Dance Courses

The Sarah Lawrence College MFA in Dance is based on the premise that the art of dance is an integration of body, mind, and spirit learned through creative, technical, and intellectual practices.

Students are exposed to vital aspects of the art as performers, creators, and observers and are encouraged to study broadly, widen their definitions of dance and performance, and engage in explorations of form and function. The program combines seminars in reading, writing, and research; choreographic inquiry; and a daily physical practice chosen from contemporary dance, classical ballet, African dance, yoga, t’ai chi ch’uan, and studies in world dance. All students also study experiential anatomy, dance history, lighting design and stagecraft, and music for dancers.

2018-2019 Courses

Dance

Introduction to Dance History

Component—Year

This course is for all students beginning the dance program.

This course explores the history of Western theatrical dance from the courts of Louis XIV to the present. The course offers an overview of key artistic movements and traces the development of major forms and genres, considering them within their social, cultural, racial, and gendered contexts. Through class screenings, attendance at live performances, and written assignments, students will learn methods of observation, analysis, interpretation, and evaluation informed by a broad understanding of dance’s past and present and how it relates to their own research and practice.

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Butoh Practices and Beyond

Component—Spring

In this class, we will engage in a series of somatic, improvisational movement and vocalization practices that reflect principals of butoh, Zen, and Noguchi Taiso (or water body movements). Through engaging in those practices, we will explore a way to liberate our body from a sense of self and from existing concepts of a body in order to realize an unprecedented transformation and evolution of the body. We will be descending a ladder into a well that is hidden deep inside the body and will keep digging the well until the water splashes out. We will also examine specific images used in butoh scores (e.g., throw up something red and something blue, being jealous of dog’s vein, stick to salmon’s face like a psycho…) to explore and cultivate more profound and active relationships between “images” and “movements.” This class is open to dance, theatre, and any other students who are curious and interested in discovering alternative approaches to body and movement practices.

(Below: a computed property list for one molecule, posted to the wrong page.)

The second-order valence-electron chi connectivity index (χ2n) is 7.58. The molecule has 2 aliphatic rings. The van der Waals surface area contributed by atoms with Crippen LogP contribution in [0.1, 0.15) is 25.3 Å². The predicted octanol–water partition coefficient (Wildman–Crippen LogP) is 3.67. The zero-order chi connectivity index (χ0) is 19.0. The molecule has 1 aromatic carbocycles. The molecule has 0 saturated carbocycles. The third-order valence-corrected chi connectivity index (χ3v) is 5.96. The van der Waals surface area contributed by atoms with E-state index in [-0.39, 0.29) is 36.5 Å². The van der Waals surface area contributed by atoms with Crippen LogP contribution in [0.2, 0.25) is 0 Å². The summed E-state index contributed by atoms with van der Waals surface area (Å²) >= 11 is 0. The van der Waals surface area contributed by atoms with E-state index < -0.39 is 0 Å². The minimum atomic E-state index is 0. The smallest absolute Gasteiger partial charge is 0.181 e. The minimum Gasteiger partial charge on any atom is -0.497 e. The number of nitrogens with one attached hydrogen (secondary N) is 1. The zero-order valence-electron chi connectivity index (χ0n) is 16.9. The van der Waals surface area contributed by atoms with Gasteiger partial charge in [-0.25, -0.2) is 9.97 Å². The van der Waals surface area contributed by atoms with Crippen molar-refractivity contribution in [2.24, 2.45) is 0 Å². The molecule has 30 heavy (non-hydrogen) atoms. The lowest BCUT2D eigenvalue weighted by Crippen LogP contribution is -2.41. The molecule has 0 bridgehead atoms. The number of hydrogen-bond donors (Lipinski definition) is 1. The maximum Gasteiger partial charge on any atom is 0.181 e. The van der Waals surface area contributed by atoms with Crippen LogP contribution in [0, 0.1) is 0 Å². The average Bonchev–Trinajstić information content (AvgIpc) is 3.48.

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Advanced Dance History: Topics in 20th-Century Dance and Performance History

Graduate Seminar—Spring

This writing-focused graduate seminar examines 20th-century dance history from a variety of critical perspectives such as collaboration and intermedial aesthetics; transdisciplinary and experimental performance practices; gender, race, and sexuality; site-specific work; and technology and screendance. Students will have the opportunity to deepen their expertise of the subject and exercise their own critical and scholarly voices by unsettling and questioning the Western theatrical dance canon from robustly informed historical, social, technological, and aesthetic points of view.

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African Diasporic Dance

Component—Year

Students may enter this yearlong course in the second semester only with permission of the instructor.

This yearlong course will use physical embodiment as a mode of learning about and an understanding of African diasporic cultures. In addition to physical practice, master classes led by artists and teachers regarded as masters in the field of African diasporic dance and music, along with supplementary study materials, will be used to explore the breadth, diversity, history, and technique of dances derivative of the Africa diaspora. Afro Haitian, West African, Orisha dances (Lucumi, Afro Cuban), and social dance are some genres that will be explored. Participation in year-end showings will provide students with the opportunity to apply studies in a performative context.